But be careful: a lot of people go there, so you might find a lot of traffic and a lot of people.

Skill parties it is another excellent place to hunt the aurora. The forest, which surrounds the famous Perlan restaurant and landmark, is very dark, so looking up at the sky from one of its clearings often yields great results.

Otherwise, it is also an option to watch from one of the city parks, such as Klambratun or the widest Laugardalur Park.

These below are the best tours from Reykjavik to see the Northern Lights:

☞ Click HERE to see Northern Lights: tour from Reykjavík (cheap): 3-hour bus tour from Reykjavik. If you don't see the aurora you can repeat the tour in the following days for free.

☞ Click HERE to see Iceland: Northern Lights bus tour from Reykjavik (best selling): 4-hour evening bus tour that includes free admission to the Aurora Museum.

☞ Click HERE to see Reykjavík: Northern Lights tour by luxury yacht: Experience the beauty of the Northern Lights aboard a luxury yacht. See this natural wonder from 3 viewing decks or relax in the cozy bar and lounge area.


2 - Snaeffelsness Peninsula

One of the best places to see theNorthern Lights in Iceland (and one of the most photographed by photographers around the world) is certainly in the West, in Snaeffelsness Peninsula, and precisely in Grundarfjörður: here Mount Kirkjufell makes a fine show of itself and the best photo you can take home can be taken here, with the mountain reflecting in the sea and the northern lights dancing behind it.

Aurora Borealis in Iceland: How, Where and When

Aurora borealis and KirkJufell: who wouldn't want to take home a shot like this? credit

Grundarfjordur it is an excellent sighting place and also offers the possibility, during the day, to do aWhale Watching excursion and be able to observe, as happened to us, the large sea killer whales.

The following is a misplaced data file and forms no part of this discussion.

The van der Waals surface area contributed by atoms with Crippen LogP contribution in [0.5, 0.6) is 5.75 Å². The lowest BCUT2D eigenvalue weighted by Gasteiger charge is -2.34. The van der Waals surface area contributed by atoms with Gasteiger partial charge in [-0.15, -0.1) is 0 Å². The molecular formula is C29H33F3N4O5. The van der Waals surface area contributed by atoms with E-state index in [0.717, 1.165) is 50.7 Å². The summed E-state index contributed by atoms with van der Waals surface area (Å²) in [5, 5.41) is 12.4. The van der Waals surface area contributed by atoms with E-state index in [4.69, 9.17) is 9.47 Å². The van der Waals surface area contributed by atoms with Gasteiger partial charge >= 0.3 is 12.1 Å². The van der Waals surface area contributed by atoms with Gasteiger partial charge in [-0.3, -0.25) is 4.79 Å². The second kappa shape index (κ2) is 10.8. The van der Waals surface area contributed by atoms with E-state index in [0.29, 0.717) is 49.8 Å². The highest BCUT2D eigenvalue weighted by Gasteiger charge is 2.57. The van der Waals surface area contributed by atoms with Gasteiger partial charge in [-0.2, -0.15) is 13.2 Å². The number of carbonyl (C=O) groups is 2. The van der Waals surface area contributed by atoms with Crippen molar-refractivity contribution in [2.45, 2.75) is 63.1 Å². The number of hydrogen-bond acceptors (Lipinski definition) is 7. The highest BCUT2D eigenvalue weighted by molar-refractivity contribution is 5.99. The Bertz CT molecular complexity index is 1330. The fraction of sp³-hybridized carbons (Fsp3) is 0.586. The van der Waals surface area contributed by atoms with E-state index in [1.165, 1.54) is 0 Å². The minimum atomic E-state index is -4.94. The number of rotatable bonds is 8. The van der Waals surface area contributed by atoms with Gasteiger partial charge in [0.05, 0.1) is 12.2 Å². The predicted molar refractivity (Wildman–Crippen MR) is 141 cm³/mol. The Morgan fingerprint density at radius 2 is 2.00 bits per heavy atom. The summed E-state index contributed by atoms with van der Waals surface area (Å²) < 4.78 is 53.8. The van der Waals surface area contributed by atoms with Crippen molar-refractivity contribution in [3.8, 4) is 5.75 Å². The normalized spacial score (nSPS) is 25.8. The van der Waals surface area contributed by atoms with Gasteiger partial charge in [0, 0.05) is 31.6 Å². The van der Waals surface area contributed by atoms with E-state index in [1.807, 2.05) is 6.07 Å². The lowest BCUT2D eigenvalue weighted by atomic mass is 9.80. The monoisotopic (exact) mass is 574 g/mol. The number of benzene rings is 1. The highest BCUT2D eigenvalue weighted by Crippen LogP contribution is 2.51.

3 - Borgarnes

Also Borgarnes it's a great lookout point. If like me you take the camper you can park on the pier facing the sea where the lights of the town (yes, because it cannot be defined as a city) are not very strong and observe the sky in the old port, where the small boats will keep you company. peaches that rock gently on the water.

But all of West Iceland offers perfect places to see the Northern Lights. Another one that I recommend is to park near the small church of Búðir, near which, if you are driving, there is also a hotel.

If, on the other hand, you take the Ring Road, Grabrok it is a good spot, with the volcano crater and its large frozen lake: an excellent opportunity also for stop for dinner at Matthew's and taste his wonderful homemade noodles.

4 - Thingvellir National Park

If you are driving along the Golden Circle, you can stop at Thingvellir National Park.

This is also a very popular destination for tours departing from Reykjavik.

Located in a Rift Valley in southwestern Iceland, Thingvellir National Park is a World Heritage Site due to its historical and cultural significance and its extraordinary nature. An example of history: from 930 AD to 1789 AD it was the seat of Alping, the Icelandic parliament.

The area features the largest natural lake in Iceland, Thingvallavatn, a river and a waterfall. The magnificent fissure of Silfra on the northern shore of the lake it is also a popular diving spot. In the winter months, Thingvellir is a popular place to see the Northern Lights.

It's not very far, about 35 miles northeast of Reykjavik along Route 1 and then Route 36. The roads are clean most days in the winter, but again, check the weather reports before your trip. .

5 – Landmannalaugar

What better place to observe the Northern Lights than on the highlands away from any source of light where can you soak in a natural hot spring while gazing at the winter sky?

The place in question is Landmannalaugar, a 'colorful' place in central Iceland known simply as 'the Highlands'.